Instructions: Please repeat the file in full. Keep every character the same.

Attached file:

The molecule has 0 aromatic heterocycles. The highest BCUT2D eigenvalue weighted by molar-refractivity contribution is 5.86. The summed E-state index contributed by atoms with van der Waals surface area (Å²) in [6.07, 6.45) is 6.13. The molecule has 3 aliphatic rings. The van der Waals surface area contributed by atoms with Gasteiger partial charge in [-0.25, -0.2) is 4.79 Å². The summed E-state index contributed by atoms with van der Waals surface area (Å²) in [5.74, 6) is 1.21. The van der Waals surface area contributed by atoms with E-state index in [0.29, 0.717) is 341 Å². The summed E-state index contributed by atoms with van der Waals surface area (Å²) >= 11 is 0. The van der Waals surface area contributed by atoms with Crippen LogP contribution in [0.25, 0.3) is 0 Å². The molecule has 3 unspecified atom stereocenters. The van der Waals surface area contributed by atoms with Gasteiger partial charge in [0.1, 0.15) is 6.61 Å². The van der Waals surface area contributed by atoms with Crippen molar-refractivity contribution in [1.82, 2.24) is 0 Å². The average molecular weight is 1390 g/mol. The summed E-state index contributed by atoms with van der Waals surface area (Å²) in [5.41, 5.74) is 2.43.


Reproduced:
The molecule has 0 aromatic heterocycles. The highest BCUT2D eigenvalue weighted by molar-refractivity contribution is 5.86. The summed E-state index contributed by atoms with van der Waals surface area (Å²) in [6.07, 6.45) is 6.13. The molecule has 3 aliphatic rings. The van der Waals surface area contributed by atoms with Gasteiger partial charge in [-0.25, -0.2) is 4.79 Å². The summed E-state index contributed by atoms with van der Waals surface area (Å²) in [5.74, 6) is 1.21. The van der Waals surface area contributed by atoms with E-state index in [0.29, 0.717) is 341 Å². The summed E-state index contributed by atoms with van der Waals surface area (Å²) >= 11 is 0. The van der Waals surface area contributed by atoms with Crippen LogP contribution in [0.25, 0.3) is 0 Å². The molecule has 3 unspecified atom stereocenters. The van der Waals surface area contributed by atoms with Gasteiger partial charge in [0.1, 0.15) is 6.61 Å². The van der Waals surface area contributed by atoms with Crippen molar-refractivity contribution in [1.82, 2.24) is 0 Å². The average molecular weight is 1390 g/mol. The summed E-state index contributed by atoms with van der Waals surface area (Å²) in [5.41, 5.74) is 2.43.